The thing is, that people tend to become less creative once restrictions are lifted. Once things are possible, things become easy, and once things become easy, they don't need to be conquered, and so there is no longer a challenge.
I've been fortunate enough to remember a time when I had to type stuff, save it, and run it, time after time until it finally worked, and you could jump around and go to bed. But most Windows users never had that experience. For those people, there is no difference between the OS and the GUI, and you can only change something by clicking on it. You can hardly expect those people to be overjoyed once they are being confronted with terminal commands. In fact, neither am I, because I've changed into a click-user as well, and I have this same -OMG I hope I won't type in something that will permanently screw this whole thing up- feeling every time I open the terminal (which I try desperately to avoid). But at least I know that it is a temporary state. That it is okay to be insecure and a bit fearful right now, and that yes you'll goof up and things will be a mess and you have to start all over, but that that is the way you learn things anyway.

I really really like Puppy Linux. Because I can be that kid again who can fiddle about and tweak and discover and has to watch his free space. I love the fact that it fits on a USB stick, loads into RAM, runs so much faster than Windows. But I also realize that that's just me.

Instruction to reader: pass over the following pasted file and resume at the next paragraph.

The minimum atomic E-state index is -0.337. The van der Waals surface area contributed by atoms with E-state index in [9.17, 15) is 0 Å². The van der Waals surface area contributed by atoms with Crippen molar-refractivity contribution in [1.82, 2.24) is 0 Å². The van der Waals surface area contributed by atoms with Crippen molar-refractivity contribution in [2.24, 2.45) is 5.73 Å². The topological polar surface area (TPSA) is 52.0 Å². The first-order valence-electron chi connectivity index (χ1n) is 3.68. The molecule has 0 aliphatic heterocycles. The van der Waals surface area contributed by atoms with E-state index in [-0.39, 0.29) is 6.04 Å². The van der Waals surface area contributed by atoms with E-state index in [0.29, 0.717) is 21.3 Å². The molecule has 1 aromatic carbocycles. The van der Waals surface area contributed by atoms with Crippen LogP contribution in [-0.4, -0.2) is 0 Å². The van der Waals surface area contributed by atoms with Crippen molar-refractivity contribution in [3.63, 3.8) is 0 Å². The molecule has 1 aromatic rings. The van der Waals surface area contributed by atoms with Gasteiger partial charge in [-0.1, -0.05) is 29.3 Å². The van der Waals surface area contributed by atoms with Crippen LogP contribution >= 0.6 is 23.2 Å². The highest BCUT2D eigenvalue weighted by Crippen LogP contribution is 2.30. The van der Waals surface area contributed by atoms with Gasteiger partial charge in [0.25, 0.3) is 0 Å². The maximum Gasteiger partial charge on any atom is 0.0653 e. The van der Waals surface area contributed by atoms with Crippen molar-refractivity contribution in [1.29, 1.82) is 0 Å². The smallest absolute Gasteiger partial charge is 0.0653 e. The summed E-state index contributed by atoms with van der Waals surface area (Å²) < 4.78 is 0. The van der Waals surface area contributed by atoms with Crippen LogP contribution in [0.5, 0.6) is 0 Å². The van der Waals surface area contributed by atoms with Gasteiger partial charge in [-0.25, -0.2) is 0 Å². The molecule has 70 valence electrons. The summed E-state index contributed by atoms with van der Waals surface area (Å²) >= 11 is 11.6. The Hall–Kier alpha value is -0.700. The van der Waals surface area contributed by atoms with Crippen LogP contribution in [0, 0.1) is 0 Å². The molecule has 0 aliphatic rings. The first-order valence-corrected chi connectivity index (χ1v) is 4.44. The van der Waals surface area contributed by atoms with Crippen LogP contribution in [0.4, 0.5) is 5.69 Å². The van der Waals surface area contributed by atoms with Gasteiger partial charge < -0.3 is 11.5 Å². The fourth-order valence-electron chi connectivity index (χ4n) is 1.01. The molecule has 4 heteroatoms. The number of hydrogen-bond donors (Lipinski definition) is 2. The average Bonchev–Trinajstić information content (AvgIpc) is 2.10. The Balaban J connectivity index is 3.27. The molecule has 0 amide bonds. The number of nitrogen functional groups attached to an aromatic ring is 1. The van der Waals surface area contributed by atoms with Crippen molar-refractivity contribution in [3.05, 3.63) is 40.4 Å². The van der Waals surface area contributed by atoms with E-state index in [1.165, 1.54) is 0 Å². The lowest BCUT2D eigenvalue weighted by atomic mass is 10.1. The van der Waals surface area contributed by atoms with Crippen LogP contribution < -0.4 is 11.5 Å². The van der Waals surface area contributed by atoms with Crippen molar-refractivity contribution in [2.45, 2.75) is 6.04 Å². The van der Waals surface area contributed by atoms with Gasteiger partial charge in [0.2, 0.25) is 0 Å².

I could tell these things to other people and it would fly right over their heads.

So I don't think Puppy Linux should aspire to be a replacement for Windows. I believe that would diminish its potential. I believe Puppy Linux has a identity of its own, and just like people, you'll always be happier if you try to be yourself. And pardon me for speaking these lofty words, but anything that finds its own true expression, will find its true attractors.
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stu91


Joined: 06 Aug 2012
Posts: 145
Location: England. Dpup. Dell Inspiron 1501

PostPosted: Sat 21 Dec 2013, 07:09    Post subject:  

For what your average windows user does on their system one of those google chrome book things would probibly be a better replacement.
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zaivala

Joined: 21 Mar 2011
Posts: 117

PostPosted: Sat 21 Dec 2013, 12:23    Post subject:  

john biles wrote:
gcmartin,
To a Windows User a Computer = just another Appliance to use and abuse. To a Linux User a Computer = amazing complex device to be managed and used with respect to get the most out of it.

Over the years I tried to convert Windows Users with 0% success. Linux is for those who want to take control. Only those Windows Users who are really Linux users like we once were but don't know it yet will convert. All others are lost.


The main thing is that people don't care, or are aligned in the Windows/Apple war. They don't want something they've never heard of, they think that means little support. They also have a favorite game (but increasingly those are on the web or are being ported to Linux projects) they don't want to lose.